Later that evening, the WPBA held its first Ball in the Winnipesaukee Gardens. All the season awards and trophies were handed out, including the Commodore’s Cup. Boatmen from all across the lake came to enjoy the festivities and applaud the accomplishments of their fellow racers. A writer earlier in the season, commenting on the racing at the lake wrote, “we are witnessing speed boat racing that is second to almost none in the United States. We are not always fully aware of the fact that the speed attained by our contenders is equally as fast as that in the majority of the Gold Cup races held in this country.” If there were any doubts, they were swept away by Peterson’s performance. The fact that RIP IV was locally built made the victory all the more impressive. There were many motivations behind all the racing that was taking place; a sincere desire to promote the local region, pride in local craftsmanship and capabilities, and no doubt strong egos that just wanted to show off. Whatever the reason, the racers on the lake were part of an effort that not only showcased the best current marine technology in the country, but also helped advance the state of the art.

1928 – Boat Racing Picks Up The Pace

The boating season started out a difficult one as ice-out damage to docks and moorings around the lake was one of the worst on record. One writer described the “spasmodic weather conditions” raising all sorts of havoc with both new and old docks and wharves all across the lake. Many small, private landings were completely destroyed while even larger landings were substantially damaged. Birch Island’s public landing was still in the process of being rebuilt as late as 30 June. When the wind, rain and waves weren’t howling, the fog could be so thick it would last all day. The early spring seemed to be an endless cycle of heavy weather, followed by a few days of dead silence and fog, only to see the heavy weather return. Unfortunately, the rest of the boating season’s weather would parallel this early weather pattern.

The Weirs officially opened for business on May 29, with over one thousand people attending the festivities. Terry Page and his Atlantic Orchestra were present, courtesy of Jim Irwin who also took the opportunity to commission what he called “Chris-Craft Row” on the south side of the Winnipesaukee Gardens. He had 12 new boats on display and hoped the new models would draw in customers. To make buying a boat easier, ads were taken out in the local papers hawking the incredible new opportunity to buy a Chris-Craft out of income. This brand new idea for a recreational boat allowed people to place only 40% of the purchase price down and then equal payments on the remaining balance for 12 months. The ads stressed how no other boat company could offer such generous terms, the closing line read “A year to pay – A lifetime to enjoy!”.

Two challenges were received by the Winnipesaukee Power Boat Association (WPBA), one from the Portland Yacht Club and the other from the Narragansett Bay Regatta Association. Both organizations challenged the “New Hampshire Navy” to match races. The Portland Yacht club proposed match races to be held on Casco Bay while the Narragansett Regatta would be held in Newport, RI. These races were tentatively scheduled for late July and the middle of August. Many WPBA members on Lake Winnipesaukee promised to attend, with Commodore Dunsford promising to take his speed boat RAINBOW IV to both challenges.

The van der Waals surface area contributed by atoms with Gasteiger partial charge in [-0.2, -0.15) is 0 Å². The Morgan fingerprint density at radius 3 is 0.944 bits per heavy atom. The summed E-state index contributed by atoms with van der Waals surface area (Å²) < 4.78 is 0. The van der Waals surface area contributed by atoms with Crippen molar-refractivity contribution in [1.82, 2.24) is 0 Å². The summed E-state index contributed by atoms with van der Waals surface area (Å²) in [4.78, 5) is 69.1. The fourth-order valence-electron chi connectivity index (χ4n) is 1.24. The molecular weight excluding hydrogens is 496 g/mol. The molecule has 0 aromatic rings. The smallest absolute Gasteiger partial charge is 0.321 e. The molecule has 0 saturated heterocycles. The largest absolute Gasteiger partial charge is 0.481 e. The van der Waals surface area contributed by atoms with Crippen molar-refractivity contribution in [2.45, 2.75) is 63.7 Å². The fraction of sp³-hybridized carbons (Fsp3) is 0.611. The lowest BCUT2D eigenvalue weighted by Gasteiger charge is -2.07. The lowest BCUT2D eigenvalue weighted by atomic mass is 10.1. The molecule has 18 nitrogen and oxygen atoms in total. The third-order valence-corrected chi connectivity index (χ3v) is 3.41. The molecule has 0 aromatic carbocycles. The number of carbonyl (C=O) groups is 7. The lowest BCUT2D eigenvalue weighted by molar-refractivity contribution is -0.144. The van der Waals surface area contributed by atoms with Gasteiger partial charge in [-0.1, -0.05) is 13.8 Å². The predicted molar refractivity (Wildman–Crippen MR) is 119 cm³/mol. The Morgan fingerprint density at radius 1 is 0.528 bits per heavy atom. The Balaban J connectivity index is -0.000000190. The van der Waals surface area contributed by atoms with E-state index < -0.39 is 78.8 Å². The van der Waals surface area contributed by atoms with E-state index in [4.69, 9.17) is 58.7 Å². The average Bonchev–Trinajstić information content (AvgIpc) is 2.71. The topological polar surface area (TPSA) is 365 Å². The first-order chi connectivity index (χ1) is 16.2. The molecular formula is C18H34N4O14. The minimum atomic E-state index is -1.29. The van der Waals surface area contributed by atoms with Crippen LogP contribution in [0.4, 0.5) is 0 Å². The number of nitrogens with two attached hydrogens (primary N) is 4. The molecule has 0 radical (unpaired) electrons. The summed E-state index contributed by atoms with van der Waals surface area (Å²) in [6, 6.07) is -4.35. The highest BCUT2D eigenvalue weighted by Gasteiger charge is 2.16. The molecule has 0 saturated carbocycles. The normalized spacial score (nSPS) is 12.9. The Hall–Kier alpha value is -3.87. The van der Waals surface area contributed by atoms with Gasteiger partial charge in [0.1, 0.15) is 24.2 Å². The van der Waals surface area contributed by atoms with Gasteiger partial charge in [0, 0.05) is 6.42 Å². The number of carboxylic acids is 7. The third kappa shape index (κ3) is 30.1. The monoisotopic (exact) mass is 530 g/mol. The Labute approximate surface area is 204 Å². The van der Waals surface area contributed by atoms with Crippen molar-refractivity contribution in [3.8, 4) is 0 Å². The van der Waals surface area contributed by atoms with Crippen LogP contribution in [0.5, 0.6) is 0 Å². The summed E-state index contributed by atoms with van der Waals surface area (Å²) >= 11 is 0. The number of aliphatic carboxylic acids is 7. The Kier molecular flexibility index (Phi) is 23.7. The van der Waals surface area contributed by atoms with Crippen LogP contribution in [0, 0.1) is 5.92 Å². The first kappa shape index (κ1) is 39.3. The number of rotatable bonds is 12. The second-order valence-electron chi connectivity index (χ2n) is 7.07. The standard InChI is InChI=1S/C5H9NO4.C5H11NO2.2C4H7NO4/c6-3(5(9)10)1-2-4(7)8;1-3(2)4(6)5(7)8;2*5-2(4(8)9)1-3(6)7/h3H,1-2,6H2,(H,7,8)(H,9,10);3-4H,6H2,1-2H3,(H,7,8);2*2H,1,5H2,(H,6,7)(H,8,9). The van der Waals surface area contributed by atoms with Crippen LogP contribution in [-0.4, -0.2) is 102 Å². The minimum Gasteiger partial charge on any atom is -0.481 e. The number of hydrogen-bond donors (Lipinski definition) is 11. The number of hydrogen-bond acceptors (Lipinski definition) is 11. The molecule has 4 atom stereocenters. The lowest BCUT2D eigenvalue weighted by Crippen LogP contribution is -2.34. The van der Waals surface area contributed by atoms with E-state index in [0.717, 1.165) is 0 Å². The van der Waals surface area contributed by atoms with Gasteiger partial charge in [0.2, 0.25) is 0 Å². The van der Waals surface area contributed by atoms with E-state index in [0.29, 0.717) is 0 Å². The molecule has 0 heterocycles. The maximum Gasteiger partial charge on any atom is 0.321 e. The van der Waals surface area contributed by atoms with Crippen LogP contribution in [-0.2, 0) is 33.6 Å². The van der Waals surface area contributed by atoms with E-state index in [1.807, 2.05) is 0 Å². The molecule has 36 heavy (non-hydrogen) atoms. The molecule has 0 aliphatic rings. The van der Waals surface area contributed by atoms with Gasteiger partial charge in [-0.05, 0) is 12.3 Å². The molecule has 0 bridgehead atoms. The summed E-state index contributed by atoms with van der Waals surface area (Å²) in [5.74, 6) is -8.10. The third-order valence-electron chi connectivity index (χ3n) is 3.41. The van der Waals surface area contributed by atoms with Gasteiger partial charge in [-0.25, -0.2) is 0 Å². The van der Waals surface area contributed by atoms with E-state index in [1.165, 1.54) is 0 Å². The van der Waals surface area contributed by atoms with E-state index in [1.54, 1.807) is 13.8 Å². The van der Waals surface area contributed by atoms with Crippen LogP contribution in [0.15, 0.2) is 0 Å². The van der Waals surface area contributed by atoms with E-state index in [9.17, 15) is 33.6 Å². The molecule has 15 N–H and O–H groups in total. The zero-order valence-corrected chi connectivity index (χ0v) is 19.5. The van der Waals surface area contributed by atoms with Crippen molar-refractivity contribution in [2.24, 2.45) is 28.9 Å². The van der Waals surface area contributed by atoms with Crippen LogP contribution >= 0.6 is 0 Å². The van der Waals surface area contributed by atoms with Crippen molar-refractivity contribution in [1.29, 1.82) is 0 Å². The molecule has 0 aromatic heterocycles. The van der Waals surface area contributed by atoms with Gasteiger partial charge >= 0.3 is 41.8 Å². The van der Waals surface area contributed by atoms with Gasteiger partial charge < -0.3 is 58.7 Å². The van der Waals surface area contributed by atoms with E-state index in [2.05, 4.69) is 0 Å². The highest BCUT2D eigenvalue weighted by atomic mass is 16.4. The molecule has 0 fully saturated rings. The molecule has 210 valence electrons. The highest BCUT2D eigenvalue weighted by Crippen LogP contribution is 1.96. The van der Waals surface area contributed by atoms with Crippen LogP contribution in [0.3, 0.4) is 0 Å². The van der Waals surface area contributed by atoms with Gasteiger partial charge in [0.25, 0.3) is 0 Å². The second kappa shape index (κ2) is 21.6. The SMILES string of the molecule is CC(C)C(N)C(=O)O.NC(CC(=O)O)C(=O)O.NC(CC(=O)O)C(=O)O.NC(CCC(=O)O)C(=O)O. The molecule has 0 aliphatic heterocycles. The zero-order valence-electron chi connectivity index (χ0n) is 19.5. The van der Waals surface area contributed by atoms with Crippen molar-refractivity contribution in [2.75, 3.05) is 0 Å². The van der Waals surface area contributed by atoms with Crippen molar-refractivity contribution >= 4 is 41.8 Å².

There were over 35 new runabouts expected to make an appearance on the lake. All major models were offered, as well as locally designed and produced craft. By the end of June, the officers of the WPBA were formally elected and once again, Sam Dunsford was made Commodore, Glenroy Scott; Vice Commodore, Jim Irwin; Secretary and Nat Goodhue; Treasurer. The remaining board of judges for the season had not been decided, but was finalized in time for the July 4th opening races. A major addition the WPBA hoped to introduce was a new judges barge that would be a significant improvement over the old barge. Judges would be able to view the races from a double-decker, and it was hoped this new craft would offer more amenities to the racers as well as judges. [photo] While the barge served primarily as a judging platform, it had many other useful purposes. Racers and other boaters could tie up and grab a lunch or snacks. Remembering that prohibition was in full swing at this time, having a barge anchored in the middle of a bay, far away from any law enforcement, made it a breeze to open up a speakeasy for the afternoon.

Local papers were all abuzz with news of fast boats expected to make their appearance, with the high horse powered models making most of the splash. The two boats that drew the most attention were custom models powered by Liberty engines. One had raced the previous year, but only in Alton Bay. DEUCES WILD was a custom runabout powered by a 400 hp Liberty engine. She was considered a real dark horse as she had only been seen once, but the rumors were flying about how this year might see much more of her running all across the lake. The second boat that drew attention was the custom twin Liberty powered racer that was being built for W.A. Corby by Gar Wood. This hydroplane would be fashioned after the ‘Miss America’ series Gar Wood raced, and had Gar’s personal guarantee of reaching a minimum of 80 mph. Powered by two 500 hp Liberty engines, Corby was anxious to keep his claim as owning the fastest boat on the lake. He had won the Commodore’s free-for-all trophy the previous year in his Gar Wood JAYEE II, and didn’t want to leave anything to chance. This new racer was scheduled to be delivered at the end of July and would include representatives from Gar Wood to help tune and properly rig the boat, to insure the guaranteed speed would be reached. As the world record at the time was 87.75 mph, the papers commented how the addition of this boat on the lake might help bring national championship races to Winnipesaukee.